Financial Analyst Reports on a public company can be very helpful when it comes to trying to determine if you are truly a fit for the company’s culture and current/future needs.  These folks write the “good, the bad and the ugly” about a corporation, its management team/style and direction.  As mentioned above in the “LinkedIn” tip, such insight might provide a candidate with the information that could help them “seal the deal” with the hiring manager.  Just how many candidates do you really think do this type of research and then incorporate it into their cover letter, resume and interview dialog?  The answer is – not very many..!

I know what you are thinking, “Hey, Mike, doing all of this stuff you suggest will take a lot of time”.  Yes, it will.  And, the vast majority of candidates won’t do half of what I’ve suggested here, because they feel sending out dozens of generic resumes will land them a new job and do not wish to make this type of time investment in their search.  That is too bad for them and great for those of you who are doing or will do this type of in-depth preparation & research.  I do have one question, which I ask of every person with whom I provide job search coaching:

How badly do you want to be re-employed/find another job?

Words cannot adequately answer this question, but your actions will.

What Might be Keeping You from Receiving the Interview Phone Call

Just a few days ago I had dinner with a long-time friend who is the Marketing Director for a large non-profit organization. When I asked regarding what was the most frustrating part of her job, she immediately replied, “hiring new people”. She went on to relate how 400 resumes were received within two hours of posting an opening for a Marketing Assistant. When I asked how many of the 400 resumes she felt were good enough to warrant a call for an interview, my friend responded, “less than 10…and a few of those are borderline”. This is today’s reality for hiring managers.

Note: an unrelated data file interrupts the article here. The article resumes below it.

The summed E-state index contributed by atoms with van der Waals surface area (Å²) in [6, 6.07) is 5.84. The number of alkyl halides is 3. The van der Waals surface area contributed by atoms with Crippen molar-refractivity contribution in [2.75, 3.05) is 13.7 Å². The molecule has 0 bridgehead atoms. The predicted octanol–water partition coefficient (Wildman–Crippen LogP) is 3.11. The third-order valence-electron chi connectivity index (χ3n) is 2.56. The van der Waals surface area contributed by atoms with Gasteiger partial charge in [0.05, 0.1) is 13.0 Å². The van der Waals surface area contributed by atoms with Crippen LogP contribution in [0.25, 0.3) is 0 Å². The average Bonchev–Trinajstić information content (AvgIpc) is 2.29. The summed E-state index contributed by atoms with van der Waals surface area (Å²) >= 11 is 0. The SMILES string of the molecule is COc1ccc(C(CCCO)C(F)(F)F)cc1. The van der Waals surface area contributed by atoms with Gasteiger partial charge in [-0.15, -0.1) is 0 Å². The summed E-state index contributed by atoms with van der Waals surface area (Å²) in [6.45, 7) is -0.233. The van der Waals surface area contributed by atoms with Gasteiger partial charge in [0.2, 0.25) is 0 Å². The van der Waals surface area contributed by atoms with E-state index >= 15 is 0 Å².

Regarding the most common reasons why she did not select a resume to be added to the “short list” of people to be called for interviews, I was told the following:

No results – Bullet points that read like a laundry list of duties and responsibilities rather than specific examples of accomplishments and “how” those results/outcomes were accomplished. You cannot just tell me that you can do something well – you must prove it by using specific examples demonstrating exceptional outcomes.

Lack of metrics to quantify stated accomplishments – Telling me that you “increased client satisfaction” packs no “punch” unless you quantify that claim with some sort of metric (percentage increase on client satisfaction survey scores, percentage growth in referrals from existing clients, dollar or percentage increase in repeat sales…etc.)

Poorly written and/or formatted – Resumes that contain grammatical or spelling errors, bullet points that are not clear and need to be “interpreted” (by the way, hiring managers have neither the time nor the patience to figure out what you are trying to tell them in your resume), formatting that makes it hard on the eyes to read (font size and style, too many lines used as separators, margins that are too small or too big, etc). I would strongly suggest not using acronyms that only you and your former co-workers understand/recognize – remember, you are trying to engage & “wow” the hiring manager, not confuse them.